- 1910 - 1916
- Early history
1910: On 5th March, the famous airship builder Count Ferdinand von Zeppelin visited Hamburg and gave a rousing speech, in which he lauded the airship as the means of transport of the future and appealed to the city's citizens to give their support to airship travel. Thanks to Zeppelin's appeal and the initiative of several of the city's prominent citizens, the people of Hamburg raised the funds to erect an airship hangar privately, and then offered the building to the airship company upon completion.
1911: 10th January saw the official formation of a limited company, the "Hamburg Airship Hangar Company" (HLG). Some time was spent looking for a suitable site for an airfield, and finally 44.8 hectares of land to the west of Lake Alster and north of the Borstel racecourse were chosen, close to the then sleepy village of Fuhlsbüttel. In May 1911, the excavation work for the airship hangar began, and that autumn, the people of Hamburg were treated to the marvellous sight of an airship crossing the sky above their city – the "Schwaben".
1912: The new airship hangar commenced operations in January. However, the "zeppelins" did not have the new airport to themselves for very long: the "magnificent men in their flying machines" soon took possession of the site with the first aeroplanes, the airship's new rivals.
During the First World War, the shortcomings of the "dirigibles" were already becoming evident – accidents were occurring with increasing frequency, and the operators responded by concentrating more on airship construction and on the training given to the pilots. More than 750 military pilots trained and won their pilot's licence in Fuhlsbüttel; and throughout the war military couriers transported urgent letters and packages on many air routes – not only in Germany, but also in England, France, Austria and Italy. Finally, the German War Office closed the site to the public completely; Fuhlsbüttel was now used solely as a military airfield.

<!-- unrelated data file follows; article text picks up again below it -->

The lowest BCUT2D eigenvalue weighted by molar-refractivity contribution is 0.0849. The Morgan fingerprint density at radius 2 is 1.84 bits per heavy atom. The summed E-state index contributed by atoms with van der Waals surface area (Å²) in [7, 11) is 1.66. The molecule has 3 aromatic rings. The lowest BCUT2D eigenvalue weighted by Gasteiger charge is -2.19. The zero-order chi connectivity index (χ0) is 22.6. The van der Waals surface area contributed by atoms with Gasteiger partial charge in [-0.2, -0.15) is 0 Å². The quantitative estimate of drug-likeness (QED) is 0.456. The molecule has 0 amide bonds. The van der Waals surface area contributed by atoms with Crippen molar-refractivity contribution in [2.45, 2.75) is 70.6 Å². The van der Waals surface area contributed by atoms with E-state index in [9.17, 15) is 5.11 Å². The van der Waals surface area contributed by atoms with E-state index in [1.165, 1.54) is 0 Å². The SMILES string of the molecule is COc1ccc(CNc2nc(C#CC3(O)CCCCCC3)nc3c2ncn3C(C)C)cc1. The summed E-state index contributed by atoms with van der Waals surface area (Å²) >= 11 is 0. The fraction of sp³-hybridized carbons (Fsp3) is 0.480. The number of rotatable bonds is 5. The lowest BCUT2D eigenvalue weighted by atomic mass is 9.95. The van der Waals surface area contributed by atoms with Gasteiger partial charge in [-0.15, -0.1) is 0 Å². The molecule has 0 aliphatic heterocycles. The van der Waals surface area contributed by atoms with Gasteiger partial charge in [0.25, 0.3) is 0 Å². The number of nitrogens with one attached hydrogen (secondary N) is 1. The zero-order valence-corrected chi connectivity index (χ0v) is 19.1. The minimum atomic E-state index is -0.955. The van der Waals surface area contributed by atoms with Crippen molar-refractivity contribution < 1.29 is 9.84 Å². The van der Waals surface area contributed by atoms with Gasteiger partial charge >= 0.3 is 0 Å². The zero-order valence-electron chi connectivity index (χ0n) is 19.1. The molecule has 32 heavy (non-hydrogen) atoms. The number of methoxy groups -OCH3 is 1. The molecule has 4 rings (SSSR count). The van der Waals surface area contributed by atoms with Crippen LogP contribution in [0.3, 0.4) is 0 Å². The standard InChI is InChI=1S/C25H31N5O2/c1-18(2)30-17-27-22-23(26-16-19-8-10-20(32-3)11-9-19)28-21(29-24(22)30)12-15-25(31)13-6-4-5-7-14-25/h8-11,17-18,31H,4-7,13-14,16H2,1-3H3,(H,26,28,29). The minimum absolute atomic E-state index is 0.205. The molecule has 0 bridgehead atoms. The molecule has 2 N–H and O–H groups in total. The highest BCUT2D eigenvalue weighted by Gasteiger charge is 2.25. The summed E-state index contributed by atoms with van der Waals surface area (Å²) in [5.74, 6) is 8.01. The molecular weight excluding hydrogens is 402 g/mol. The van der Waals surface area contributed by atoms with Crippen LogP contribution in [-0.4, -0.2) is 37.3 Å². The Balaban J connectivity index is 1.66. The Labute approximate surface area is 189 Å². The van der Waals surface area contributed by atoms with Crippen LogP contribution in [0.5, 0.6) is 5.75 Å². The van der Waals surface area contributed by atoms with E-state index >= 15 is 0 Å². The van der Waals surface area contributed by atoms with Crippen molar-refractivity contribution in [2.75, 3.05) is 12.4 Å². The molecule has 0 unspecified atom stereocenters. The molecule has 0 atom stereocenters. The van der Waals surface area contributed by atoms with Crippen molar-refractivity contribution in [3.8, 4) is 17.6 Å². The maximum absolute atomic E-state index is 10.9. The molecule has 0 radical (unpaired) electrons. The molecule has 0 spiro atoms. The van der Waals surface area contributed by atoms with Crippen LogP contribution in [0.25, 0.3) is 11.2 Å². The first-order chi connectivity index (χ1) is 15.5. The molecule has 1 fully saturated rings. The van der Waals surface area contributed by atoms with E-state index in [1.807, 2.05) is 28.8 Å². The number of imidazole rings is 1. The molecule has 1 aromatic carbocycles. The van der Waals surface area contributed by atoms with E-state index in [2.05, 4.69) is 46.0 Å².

1916: A fire in the airship hangar destroyed the last suitable navy dirigible. This meant that airship transport now had no significance for the German navy, and the Naval Office cancelled the lease. The HLG company rebuilt the damaged hangar using its own funds, and then leased it to the Hansa Aircraft Factory.
The outcome of the First World War soon brought all aviation in Germany to a temporary halt. In accordance with the terms of the Treaty of Versailles, large parts of the German air force were taken out of the country, many planes were destroyed, and the hangars and workshops were damaged so as to render them useless.